This is the third in a series of articles applying the wisdom of Harvard Professor Michael Porter to the world of telecoms. If you missed it, you should start by reading part one here. In the previous article we applied his principles to local IOCs.
This article will focus on carriers who primarily offer hosted VoIP services to businesses – either on your own network or over the top. If that’s you, read on!
In the previous article I focused on regional IOCs, whose primary strategy came from their position as the local telephone company, embedded in their market.
However, not all regional carriers are rural LECs – some have a larger footprint, a larger organization, and more scope to craft a strategic position based on more than their geography.
From what I’ve observed, most of the success among these carriers has come from selling hosted VoIP / hosted PBX products to business customers. Residential lines are becoming less common and less used, but businesses still recognize the significant feature and quality benefits they get from using a “real” phone system rather than cell phones.
Within this group of companies there are two different situations where I think slightly different challenges and strategies apply.
If your business is built mostly on sales of hosted voice services to business customers, and you do so only in your geography then you have two distinct advantages compared to your over-the-top competitors.
- The business customers are local to you, which allows you to provide some in-person customer service, which is especially important during the initial service installation phase. You can meet the customer, install the phones, get everything working and perform a little customer training – all activities which a remote over-the-top provider would find very difficult to perform, thus allowing you to perform different activities to your competitors in a way that provides more value to your customers.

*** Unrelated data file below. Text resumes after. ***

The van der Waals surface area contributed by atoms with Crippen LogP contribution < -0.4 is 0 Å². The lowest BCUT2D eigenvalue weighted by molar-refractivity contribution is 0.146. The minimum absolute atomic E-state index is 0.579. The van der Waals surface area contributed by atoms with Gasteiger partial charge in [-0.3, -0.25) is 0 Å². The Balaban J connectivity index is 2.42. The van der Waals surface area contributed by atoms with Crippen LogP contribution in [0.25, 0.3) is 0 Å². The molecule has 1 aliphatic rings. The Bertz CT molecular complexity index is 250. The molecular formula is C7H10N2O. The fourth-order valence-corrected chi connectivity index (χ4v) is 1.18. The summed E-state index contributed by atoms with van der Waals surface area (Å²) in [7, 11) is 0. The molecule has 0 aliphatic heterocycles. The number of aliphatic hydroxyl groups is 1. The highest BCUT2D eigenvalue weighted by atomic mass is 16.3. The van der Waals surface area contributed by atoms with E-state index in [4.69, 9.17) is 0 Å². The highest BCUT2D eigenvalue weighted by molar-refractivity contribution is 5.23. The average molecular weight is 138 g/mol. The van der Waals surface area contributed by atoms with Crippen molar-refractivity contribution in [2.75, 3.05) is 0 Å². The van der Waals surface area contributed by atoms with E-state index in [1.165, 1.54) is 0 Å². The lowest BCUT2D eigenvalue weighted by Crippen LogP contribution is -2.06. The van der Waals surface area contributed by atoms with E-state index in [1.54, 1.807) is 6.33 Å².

- Your other big advantage is that you are also the provider of IP connectivity, which gives you a great deal more control over the quality of service than an over-the-top hosted VoIP competitor. This gives you the opportunity to truly invest in that difference and enhance it – by setting appropriate quality of service rules, by monitoring the quality of their connection, and ideally by managing their internal IP networks so the business can’t undo all your hard work with a badly designed LAN. This is all a big investment, yes, but it’s an investment that enhances your distinctiveness creating more value for your customers, and more profit for you.
On the flip-side, if you offer hosted VoIP outside your own geography then you’re in a tougher spot.
Firstly, it’s worth saying that there are some ways you can seek to minimize the impact of a local competitor’s distinctiveness.
- Perhaps you can partner with some local agencies to resell your services, thus allowing them to provide the in-person sales and customer service that your local competitor can provide.
- Similarly through the use of SD-WAN / edge-router products from Velocloud or Edgewater you may be able to monitor and even manage the quality of the IP network, but you’ll never quite match the ability of the ISP to compete in this area.
The more important question is how can you create a strategic position where you are clearly able to provide more value for a certain segment of customers through performing a different set of activities?